The most striking feature of the Marquesan languages is their almost universal replacement of the /r/ or /l/ of other Polynesian languages by a /ʔ/ (glottal stop).

Like other Polynesian languages, the phonology of Marquesan languages is characterised by a paucity of consonants and a comparative abundance of vowels.

2007 census[edit]

At the 2007 census, 94.1% of the population whose age was 15 y/o and older reported that they could speak French. 90.2% reported that they could also read and write it. Only 4.4% of the population whose age was 15 y/o and older had no knowledge of French.[14]

At the same census, 67.8% of the population whose age was 15 y/o and older reported that the language they spoke the most at home was Marquesan. 30.1% reported that French was the language they spoke the most at home. 1.4% reported Tahitian, and 0.7% reported another language.[15]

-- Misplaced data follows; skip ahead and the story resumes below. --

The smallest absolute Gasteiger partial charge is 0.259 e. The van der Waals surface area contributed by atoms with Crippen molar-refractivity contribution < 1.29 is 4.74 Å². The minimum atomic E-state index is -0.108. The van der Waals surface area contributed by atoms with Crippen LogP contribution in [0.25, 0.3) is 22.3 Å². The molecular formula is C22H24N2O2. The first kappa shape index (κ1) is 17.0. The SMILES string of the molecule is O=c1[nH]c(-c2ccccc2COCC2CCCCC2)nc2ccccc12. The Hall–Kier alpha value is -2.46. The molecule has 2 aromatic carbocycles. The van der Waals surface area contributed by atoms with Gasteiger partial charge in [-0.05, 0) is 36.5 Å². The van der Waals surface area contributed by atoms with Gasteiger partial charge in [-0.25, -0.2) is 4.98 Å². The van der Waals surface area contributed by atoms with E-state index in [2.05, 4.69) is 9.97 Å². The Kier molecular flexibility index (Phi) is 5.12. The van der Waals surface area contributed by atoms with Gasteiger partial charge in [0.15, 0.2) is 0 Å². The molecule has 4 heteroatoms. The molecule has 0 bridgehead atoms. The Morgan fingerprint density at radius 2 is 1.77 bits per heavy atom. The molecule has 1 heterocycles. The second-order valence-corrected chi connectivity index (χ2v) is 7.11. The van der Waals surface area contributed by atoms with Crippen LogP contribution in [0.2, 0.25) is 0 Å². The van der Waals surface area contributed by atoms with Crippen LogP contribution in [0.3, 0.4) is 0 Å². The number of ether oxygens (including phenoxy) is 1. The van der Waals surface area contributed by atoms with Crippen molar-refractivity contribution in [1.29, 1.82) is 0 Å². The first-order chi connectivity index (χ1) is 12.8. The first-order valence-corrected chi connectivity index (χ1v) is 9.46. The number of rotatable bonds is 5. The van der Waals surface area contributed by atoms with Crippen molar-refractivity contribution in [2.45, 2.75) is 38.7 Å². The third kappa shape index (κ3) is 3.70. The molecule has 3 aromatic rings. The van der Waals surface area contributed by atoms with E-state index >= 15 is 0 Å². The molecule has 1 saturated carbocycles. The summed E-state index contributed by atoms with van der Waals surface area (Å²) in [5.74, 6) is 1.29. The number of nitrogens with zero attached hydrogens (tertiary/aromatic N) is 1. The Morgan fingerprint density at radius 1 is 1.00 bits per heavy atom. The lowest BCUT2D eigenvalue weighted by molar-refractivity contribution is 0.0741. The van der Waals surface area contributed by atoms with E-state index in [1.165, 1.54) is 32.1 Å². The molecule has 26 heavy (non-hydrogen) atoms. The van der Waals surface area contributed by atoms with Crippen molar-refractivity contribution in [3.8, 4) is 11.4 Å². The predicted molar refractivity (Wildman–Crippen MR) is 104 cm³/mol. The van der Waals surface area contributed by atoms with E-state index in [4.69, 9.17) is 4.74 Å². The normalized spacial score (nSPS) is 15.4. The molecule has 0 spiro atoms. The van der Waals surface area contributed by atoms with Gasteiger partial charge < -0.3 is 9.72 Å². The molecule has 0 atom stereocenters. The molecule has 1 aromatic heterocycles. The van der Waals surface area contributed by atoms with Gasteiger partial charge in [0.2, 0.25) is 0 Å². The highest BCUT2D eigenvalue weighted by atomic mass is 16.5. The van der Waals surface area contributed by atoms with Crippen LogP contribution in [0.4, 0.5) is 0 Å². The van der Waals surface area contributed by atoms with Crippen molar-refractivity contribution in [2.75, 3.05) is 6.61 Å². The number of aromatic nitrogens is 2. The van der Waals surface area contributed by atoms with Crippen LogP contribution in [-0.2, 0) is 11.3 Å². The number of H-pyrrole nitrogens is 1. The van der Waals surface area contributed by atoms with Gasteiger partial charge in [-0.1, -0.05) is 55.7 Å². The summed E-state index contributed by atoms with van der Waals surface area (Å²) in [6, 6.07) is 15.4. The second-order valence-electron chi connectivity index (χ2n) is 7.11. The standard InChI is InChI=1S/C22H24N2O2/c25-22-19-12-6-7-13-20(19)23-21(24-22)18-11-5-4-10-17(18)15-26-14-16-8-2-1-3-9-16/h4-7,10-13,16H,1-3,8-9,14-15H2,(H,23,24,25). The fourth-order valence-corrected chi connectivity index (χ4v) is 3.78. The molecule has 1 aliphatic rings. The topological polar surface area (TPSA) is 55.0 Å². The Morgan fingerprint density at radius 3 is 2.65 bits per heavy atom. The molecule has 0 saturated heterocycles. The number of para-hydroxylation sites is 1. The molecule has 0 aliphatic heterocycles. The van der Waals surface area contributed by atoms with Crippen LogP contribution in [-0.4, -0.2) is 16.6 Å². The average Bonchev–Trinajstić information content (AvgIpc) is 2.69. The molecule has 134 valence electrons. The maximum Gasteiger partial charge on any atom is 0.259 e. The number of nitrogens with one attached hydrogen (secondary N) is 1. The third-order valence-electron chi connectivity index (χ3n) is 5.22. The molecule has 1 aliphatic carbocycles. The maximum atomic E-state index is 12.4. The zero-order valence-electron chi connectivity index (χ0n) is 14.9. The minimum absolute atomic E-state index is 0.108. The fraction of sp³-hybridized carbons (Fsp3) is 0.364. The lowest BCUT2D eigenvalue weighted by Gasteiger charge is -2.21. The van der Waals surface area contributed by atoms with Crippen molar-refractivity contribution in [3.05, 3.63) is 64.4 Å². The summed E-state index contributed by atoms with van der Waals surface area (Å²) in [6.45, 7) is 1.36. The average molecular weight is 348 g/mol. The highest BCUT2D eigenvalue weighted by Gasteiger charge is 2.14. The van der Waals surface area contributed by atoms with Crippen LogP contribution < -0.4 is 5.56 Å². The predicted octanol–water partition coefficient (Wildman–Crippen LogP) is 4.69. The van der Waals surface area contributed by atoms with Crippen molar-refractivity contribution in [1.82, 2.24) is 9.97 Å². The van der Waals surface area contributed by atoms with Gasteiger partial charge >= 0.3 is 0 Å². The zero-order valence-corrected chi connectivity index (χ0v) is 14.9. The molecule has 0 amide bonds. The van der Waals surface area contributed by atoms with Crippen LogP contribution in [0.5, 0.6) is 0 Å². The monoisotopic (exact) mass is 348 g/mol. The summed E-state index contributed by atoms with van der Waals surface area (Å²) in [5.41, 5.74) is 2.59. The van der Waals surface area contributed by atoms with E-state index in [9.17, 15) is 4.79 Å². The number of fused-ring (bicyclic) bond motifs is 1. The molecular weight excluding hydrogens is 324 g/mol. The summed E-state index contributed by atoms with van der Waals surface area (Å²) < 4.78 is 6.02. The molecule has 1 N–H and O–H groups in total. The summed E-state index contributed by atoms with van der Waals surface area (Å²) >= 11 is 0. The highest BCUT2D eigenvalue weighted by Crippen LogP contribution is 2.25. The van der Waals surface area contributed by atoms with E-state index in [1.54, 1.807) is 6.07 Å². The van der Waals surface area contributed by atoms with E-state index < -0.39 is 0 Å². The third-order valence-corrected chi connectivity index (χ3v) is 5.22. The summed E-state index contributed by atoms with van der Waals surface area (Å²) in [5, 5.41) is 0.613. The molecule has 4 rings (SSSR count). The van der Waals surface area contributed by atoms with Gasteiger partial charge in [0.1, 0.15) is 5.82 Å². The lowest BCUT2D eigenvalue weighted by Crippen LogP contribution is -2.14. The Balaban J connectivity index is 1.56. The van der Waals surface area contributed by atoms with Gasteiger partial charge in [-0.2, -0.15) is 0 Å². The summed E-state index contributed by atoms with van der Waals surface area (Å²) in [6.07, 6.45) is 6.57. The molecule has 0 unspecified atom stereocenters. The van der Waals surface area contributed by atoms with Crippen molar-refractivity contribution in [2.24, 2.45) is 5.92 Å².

7.2% of the population whose age was 15 y/o and older reported that they had no knowledge of any Polynesian language at the 2007 census, whereas 92.8% reported that they had some form of knowledge of at least one Polynesian language.[14]

Demographics[edit]

Marquesans dressed in pareu demonstrating traditional dance, 1909

The population of the Marquesas Islands at the August 2012 census was 9,264,[2] far lower than 16th century estimates, which put the population at over 100,000.[citation needed] Much of the population was wiped out by smallpox between 1600 and 1900, when the population was counted at just under 2,000.

Historical population[edit]

1971 1977 1983 1988 1996 2002 2007 2012
5,593 5,419 6,548 7,358 8,064 8,548 8,632 9,264
Official figures from past censuses.[2][7][16]

Migrations[edit]

The places of birth of the 8,632 residents of the Marquesas Islands at the 2007 census were the following:[17]